Local professor nominated for two Grammys
Vocalist » Westminster English professor Christopher LeCluyse is a Renaissance man.
Salt Lake Tribune
February, 4 2009
By David Burger
Westminster Professor Christopher LeCluyse is nominated for two Grammys for his work in the choir Conspirare. The Grammys will be held Feb. 8, 2009.
Christopher LeCluyse is a tenor-ed professor. Yes, you read that right.
The English professor at Westminster College is an accomplished tenor. LeCluyse's choir, Conspirare, is nominated for two Grammy awards, to be awarded Sunday night in Los Angeles.
The Austin-based choir is nominated for Best Choral Performance and Best Classical Album for "Threshold of Night," recorded last October at the Troy Saving Bank Music Hall in New York state.
"[The nominations are] gratifying, especially for Best Classical Album," said LeCluyse, who has taught at the Salt Lake City liberal-arts college since 2006.
LeCluyse is truly a Renaissance man, and not just because his singing specialties are geared toward choral and early music from the Middle Ages, Renaissance and Baroque periods.
He began singing at 13 and attended Ohio's Oberlin College as an undergraduate, studying voice and English. While continuing to pursue professional singing on the side, LeCluyse received his master's degree and doctorate in English at the University of Texas at Austin. In Austin, he joined the professional choir Conspirare, half of whose members live out of state.
A flexible and music-loving dean at Westminster College has allowed --- even encouraged --- LeCluyse's travels for singing. "We're delighted for him. He's a multifaceted guy," said Mary Jane Chase, Arts and Sciences dean, herself a former harp player who is married to a former opera singer.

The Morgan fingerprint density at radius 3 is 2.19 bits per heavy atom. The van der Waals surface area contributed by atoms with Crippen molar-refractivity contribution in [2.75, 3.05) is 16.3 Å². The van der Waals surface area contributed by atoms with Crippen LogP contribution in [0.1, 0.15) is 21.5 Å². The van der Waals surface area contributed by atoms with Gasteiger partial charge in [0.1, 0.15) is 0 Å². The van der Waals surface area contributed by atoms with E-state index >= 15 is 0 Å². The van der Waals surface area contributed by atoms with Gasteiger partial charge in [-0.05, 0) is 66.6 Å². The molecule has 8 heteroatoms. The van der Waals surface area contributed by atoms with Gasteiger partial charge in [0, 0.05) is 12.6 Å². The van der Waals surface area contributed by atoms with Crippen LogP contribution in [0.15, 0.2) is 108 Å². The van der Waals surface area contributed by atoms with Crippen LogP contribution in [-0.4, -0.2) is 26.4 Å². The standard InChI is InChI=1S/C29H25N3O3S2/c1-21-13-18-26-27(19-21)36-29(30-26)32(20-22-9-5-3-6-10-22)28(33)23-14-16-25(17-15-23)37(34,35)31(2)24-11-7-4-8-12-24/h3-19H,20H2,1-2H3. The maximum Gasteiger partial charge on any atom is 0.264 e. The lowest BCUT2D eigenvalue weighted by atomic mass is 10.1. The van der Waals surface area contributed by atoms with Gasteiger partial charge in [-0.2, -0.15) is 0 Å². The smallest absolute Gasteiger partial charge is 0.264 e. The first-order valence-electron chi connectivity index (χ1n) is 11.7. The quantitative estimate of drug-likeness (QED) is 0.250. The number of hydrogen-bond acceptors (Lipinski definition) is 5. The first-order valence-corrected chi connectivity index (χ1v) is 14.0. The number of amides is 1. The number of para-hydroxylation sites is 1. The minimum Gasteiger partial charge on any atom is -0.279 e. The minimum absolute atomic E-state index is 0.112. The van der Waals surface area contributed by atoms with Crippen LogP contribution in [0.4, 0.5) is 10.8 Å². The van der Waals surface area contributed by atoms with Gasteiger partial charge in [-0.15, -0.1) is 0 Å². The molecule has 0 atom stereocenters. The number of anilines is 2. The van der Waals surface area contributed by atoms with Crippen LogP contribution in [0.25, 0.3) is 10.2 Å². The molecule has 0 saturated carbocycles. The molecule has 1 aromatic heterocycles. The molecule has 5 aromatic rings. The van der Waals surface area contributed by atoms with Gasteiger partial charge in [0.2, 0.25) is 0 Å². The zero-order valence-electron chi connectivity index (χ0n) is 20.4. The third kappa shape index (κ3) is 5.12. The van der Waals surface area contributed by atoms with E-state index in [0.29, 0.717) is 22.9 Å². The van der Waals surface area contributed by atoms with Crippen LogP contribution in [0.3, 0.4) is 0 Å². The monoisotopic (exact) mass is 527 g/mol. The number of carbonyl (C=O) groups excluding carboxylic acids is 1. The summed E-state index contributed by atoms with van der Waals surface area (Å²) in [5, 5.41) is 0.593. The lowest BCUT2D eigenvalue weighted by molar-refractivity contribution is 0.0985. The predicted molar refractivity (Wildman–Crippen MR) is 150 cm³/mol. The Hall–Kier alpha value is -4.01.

LeCluyse has been a member of Conspirare since 1995. The group received two Grammy nominations in 2007, for Best Choral Performance and Best Sound Engineering (Classical), but lost to an Estonian group, whom LeCluyse jokingly called the "bane of my existence."
Conspirare consists of nearly 50 singers and a dozen string players, but on "Threshold of Night" LeCluyse is a soloist on three songs. Fittingly -- considering his full-time day job -- his solos are based on "The Ecstasies Above," a piece that includes the Edgar Allan Poe poem "Israfel."
Craig Hella Johnson, founder and artistic director of Conspirare, commends LeCluyse for singing critical parts of the poem's text and calls him a "very intelligent" singer. "He's one of the core ensemble members," Johnson said. "He's a cherished member. I think the world of Chris, both musically and personally."
LeCluyse will not be rubbing shoulders with Lil Wayne and Taylor Swift Sunday, as he will stay in Salt Lake City with his family, which includes a 10-month-old daughter.
The classical and choral awards will be announced at a separate ceremony earlier Sunday, a Grammy spokesperson said, and will be streamed on the Web at www.grammy.com between 2 and 4:30 p.m. Mountain Standard Time. Winners will be announced on the bottom of the TV screen during the awards broadcast.
"I'll watch the telecast for the first time in years with interest," Chase said.